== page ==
The debate for the state’s approval for jihad, indeed, is as old as the state of Pakistan. When a jihad was initiated in Kashmir in 1948, Abul Ala Maududi opposed the campaign. He stated that it required an open and public approval from the state as well as a revocation of all state-level ties and treaties between India and Pakistan. Shabbir Ahmed Usmani, on the other hand, contested Maududi’s position and cited the oppression and subjugation of Kashmiri Muslims as a legitimate reason for waging jihad against their oppressors. Rahman, surprisingly, does not dwell much on the exchange between the two.

Times have changed a lot since 1948. Countering the interpretations being made and promoted by jihadists is a risky business these days — as is painfully obvious from the cases of Professor Shakeel Auj, a professor at the University of Karachi, and psychiatrist Farooq Khan, who was also the vice-chancellor of the Swat Islamic University. Both were assassinated, in 2014 and 2010, respectively, for coming up with narratives that challenged those being advanced by radical Islamists. Rahman summarises the views of many such scholars who have tried, against all odds, to provide a critique of jihadist interpretations.

This critique is important now that the state is eager to reverse its earlier ideology of using jihad as a policy tool and stop non-state individuals and groups from carrying out jihadi activities that have resulted in widespread violence and killings, especially since 9/11. The fact that most of the victims of this violence have been Muslims makes it even more important for Muslims to come up with an authoritative interpretation on where, how and why jihad can be carried out.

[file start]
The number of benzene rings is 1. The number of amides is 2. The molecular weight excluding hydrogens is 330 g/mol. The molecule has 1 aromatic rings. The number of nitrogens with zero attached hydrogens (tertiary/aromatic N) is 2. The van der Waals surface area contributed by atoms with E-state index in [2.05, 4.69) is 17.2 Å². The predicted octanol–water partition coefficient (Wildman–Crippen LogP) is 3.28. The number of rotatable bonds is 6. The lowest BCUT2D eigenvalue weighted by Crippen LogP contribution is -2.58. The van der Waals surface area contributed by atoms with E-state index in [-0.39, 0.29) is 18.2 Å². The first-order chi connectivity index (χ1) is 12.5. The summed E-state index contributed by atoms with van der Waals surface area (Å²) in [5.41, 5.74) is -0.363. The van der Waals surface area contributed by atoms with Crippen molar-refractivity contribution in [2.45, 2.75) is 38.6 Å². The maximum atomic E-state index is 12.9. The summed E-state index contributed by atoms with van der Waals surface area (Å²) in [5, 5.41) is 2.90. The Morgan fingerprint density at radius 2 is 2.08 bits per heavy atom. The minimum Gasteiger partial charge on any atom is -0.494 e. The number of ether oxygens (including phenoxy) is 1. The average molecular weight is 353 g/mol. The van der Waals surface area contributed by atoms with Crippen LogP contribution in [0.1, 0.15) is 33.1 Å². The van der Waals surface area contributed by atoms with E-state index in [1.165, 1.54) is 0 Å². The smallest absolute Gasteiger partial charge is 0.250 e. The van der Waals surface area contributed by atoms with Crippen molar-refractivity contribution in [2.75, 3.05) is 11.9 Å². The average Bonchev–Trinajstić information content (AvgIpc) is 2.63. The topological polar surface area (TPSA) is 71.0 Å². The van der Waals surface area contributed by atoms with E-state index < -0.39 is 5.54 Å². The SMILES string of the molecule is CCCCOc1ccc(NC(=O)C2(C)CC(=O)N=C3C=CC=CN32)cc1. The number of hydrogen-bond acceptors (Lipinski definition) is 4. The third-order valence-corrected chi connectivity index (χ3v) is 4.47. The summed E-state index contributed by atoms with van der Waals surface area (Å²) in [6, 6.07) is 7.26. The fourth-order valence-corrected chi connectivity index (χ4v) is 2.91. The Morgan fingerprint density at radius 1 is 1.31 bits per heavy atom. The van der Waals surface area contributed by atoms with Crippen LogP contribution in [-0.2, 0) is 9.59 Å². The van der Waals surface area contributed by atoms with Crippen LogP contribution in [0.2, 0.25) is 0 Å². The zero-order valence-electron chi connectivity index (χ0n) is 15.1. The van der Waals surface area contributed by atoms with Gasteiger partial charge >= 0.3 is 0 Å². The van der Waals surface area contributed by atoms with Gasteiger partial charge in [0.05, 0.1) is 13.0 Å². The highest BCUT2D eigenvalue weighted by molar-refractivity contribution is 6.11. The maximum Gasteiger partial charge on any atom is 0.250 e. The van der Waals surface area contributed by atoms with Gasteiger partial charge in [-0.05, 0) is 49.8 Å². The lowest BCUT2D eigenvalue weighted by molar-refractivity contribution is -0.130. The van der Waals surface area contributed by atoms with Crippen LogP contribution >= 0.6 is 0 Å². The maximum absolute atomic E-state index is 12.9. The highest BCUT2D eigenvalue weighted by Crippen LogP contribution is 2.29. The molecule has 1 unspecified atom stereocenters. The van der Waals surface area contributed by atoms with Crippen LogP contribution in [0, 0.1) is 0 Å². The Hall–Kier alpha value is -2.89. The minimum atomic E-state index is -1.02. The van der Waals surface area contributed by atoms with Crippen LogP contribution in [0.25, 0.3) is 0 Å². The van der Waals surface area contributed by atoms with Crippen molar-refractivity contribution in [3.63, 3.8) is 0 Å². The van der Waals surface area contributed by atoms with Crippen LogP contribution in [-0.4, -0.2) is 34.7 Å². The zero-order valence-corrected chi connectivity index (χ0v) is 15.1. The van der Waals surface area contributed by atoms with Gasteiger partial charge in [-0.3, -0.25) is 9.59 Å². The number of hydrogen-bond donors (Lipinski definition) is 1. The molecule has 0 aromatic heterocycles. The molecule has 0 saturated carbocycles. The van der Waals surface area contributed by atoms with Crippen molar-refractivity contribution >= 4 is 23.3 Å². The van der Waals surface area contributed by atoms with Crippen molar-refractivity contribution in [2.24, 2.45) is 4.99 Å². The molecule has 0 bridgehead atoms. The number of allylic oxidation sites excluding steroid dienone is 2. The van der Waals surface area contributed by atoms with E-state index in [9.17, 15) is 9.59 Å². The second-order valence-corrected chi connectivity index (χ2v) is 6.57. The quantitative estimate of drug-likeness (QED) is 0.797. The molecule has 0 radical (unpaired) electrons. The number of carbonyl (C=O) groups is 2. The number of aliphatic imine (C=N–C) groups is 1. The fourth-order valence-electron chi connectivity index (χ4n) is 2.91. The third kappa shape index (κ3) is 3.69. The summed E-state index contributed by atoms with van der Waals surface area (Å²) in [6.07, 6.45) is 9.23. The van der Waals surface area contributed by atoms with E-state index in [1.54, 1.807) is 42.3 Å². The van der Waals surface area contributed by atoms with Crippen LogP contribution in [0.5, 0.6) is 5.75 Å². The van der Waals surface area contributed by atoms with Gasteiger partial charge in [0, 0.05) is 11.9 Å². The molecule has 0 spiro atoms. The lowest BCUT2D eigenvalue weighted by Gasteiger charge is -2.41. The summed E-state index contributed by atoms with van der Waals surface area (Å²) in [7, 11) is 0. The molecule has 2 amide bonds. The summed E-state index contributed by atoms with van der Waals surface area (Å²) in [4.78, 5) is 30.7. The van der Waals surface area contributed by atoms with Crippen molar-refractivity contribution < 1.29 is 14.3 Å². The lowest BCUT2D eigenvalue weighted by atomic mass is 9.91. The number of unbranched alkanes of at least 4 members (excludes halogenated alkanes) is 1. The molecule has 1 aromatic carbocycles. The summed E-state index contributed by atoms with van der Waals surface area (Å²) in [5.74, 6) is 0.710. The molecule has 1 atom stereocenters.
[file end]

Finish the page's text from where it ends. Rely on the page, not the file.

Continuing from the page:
The position of radical Islamists on these issues has depended upon the nature of their relationship with the Pakistani state. Various factions of the Pakistani Taliban that have fallen out of favour with the state have openly sanctioned the killing of Pakistani Muslims but others like Saeed, who have worked closely with the state, do not endorse such killing.

Zaman’s mapping of a broad Islamic landscape and Rahman’s focused study of jihad, despite being vastly different from each other in many respects, have a number of common themes: that the evolution of a religious idea does not take place merely in the minds of its exponents; that every religious idea is contingent upon the social, political and economic landscape of its time; that biases of the initiators and promoters of an idea are as important as the religious roots of that idea.

Regardless of the fact that the two books are quite extensive and leave little room for improvement, these are expected to encourage other researchers and scholars to go further — particularly by conducting studies that combine an ethnographic method with textual analysis. These future studies should look into the lives of individuals as believers as well as individuals qua individuals. It will be informative to see how people at an individual level engage with Islamic discourses — whether by challenging them to carve a niche for alternative discourses or by acquiescing to them under the burden of cultural, ideological, political and economic superstructures.

The writer is an associate professor of history at LUMS.

This article was published in the Herald's January 2019 issue. To read more subscribe to the Herald in print.